I just returned from speaking on career transition strategies and doing personal career consultations with attendees at the 2016 Association of Certified Fraud Examiners (ACFE) Global Fraud Conference in Las Vegas. This was my 7th year providing career strategy presentations and consultations for the ACFE, and it never fails that at least one attendee each year will confess to me, “I have a great cover letter and résumé that gets lots of interviews, but I just can’t seem to swing the job offer.”
Let’s assume for the moment that variables external to the hiring process are not influencing the hiring decision and look at some things that are in your control but might be causing you some problems.
- You don’t understand the importance of impression management (“likeability”). We all use impression management for all social occasions, and I’ve blogged about the subject in the past. Impression management is not about being someone you’re not; it’s about bringing forward those qualities that garner favorable first impressions and draw people to you. You can’t walk into a job interview looking like you just came from your grandmother’s funeral (yes, we all know people who seem to have one bland expression for all the emotions) because the first impression that telegraphs is “what’s eating this person?”
- You just don’t get the idea of impression management. See the guy in the photo above, or this guy…who also doesn’t get it…
3. Your impression management language fails to focus on the future benefits of your expertise as it applies to solving the hiring manager’s problems; it’s less about the features of your past experience. It’s projecting your expertise forward as the hiring manager’s “wing man” (or “person”).
4. You don’t ask questions with a built-in assumption that you will be getting the job offer. Three such questions: (1) “What would be the first project I would be working on?”; (2) “What is your highest project priority and how do you envision my involvement with it?”; (3) “Do you have any other questions about how I can help the team/department/project?”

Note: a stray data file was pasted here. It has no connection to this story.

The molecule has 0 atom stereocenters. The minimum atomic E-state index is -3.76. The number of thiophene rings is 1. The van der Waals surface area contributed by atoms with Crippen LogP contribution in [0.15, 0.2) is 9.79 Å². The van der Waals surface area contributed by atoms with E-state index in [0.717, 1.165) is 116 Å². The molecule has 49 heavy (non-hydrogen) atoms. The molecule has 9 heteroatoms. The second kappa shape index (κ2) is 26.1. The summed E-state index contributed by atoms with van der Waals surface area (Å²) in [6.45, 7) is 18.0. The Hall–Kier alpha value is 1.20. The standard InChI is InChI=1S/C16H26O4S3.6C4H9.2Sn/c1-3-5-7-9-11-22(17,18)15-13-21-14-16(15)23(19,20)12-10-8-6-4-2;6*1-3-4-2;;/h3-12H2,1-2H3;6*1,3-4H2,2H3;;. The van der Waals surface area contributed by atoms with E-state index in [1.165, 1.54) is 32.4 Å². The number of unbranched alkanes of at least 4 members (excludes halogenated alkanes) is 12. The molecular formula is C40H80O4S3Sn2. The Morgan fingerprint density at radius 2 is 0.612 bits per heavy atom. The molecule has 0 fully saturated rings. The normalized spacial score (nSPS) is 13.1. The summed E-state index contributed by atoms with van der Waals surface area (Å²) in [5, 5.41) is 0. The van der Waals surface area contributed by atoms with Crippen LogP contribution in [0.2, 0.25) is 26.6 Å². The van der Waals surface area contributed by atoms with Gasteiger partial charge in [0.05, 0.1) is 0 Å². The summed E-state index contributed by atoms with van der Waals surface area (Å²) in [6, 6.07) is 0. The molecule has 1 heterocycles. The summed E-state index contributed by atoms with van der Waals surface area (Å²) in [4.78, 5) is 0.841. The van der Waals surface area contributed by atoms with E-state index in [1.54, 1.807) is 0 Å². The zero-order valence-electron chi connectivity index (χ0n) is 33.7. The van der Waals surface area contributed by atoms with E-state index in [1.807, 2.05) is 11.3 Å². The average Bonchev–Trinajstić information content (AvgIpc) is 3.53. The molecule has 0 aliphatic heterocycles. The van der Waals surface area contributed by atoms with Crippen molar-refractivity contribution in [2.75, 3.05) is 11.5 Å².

5. You fail to answer THE QUESTION correctly: “So, tell me about yourself…” The majority of candidates will launch into a narrative about what they do (it’s already on the résumé, Einstein) and not who they are. They miss the opportunity to express a meaningful, memorable response. The best response I ever received to the question was from a software programmer candidate who told me, “I’m a cello-playing kids soccer coach and president of the PTA who also happens to be a damn good programmer with an eye on your delivery schedule and budget.” In on short sentence, I learned of his interest in classical music (my interest as well), his involvement with kids, the community, and how he’s going to be my solutions provider.
I decided then and there after that response that he was my No. 1 candidate and extended the job offer to him.
The hiring process–especially the interview portion–is always about what the hiring manager needs.
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My name is Donn LeVie Jr. and I’m a former hiring manager for Fortune 500 companies (Phillips Petroleum, Motorola, Intel Corporation, and others) and have worked in the federal government (NOAA) and in academia as an adjunct faculty lecturer in the Department of Natural Sciences and Mathematics for the University of Houston (Downtown Campus). I am the author of Strategic Career Engagement(September 2015), Runner-Up of the 2016 International Book Award for Business: Careers, and the book that reset the rules for successful job and career strategies: Confessions of a Hiring Manager Rev. 2.0 (June 2012, Winner of the 2012 Global eBook Award and Winner of the 2012 International Book Award for Jobs/Careers). I lead career strategy seminars at conferences, business/trade schools, colleges and universities, and U.S. military veterans organizations. I also offer a Career Engagement Evaluation subscription program to associations as a member benefit.
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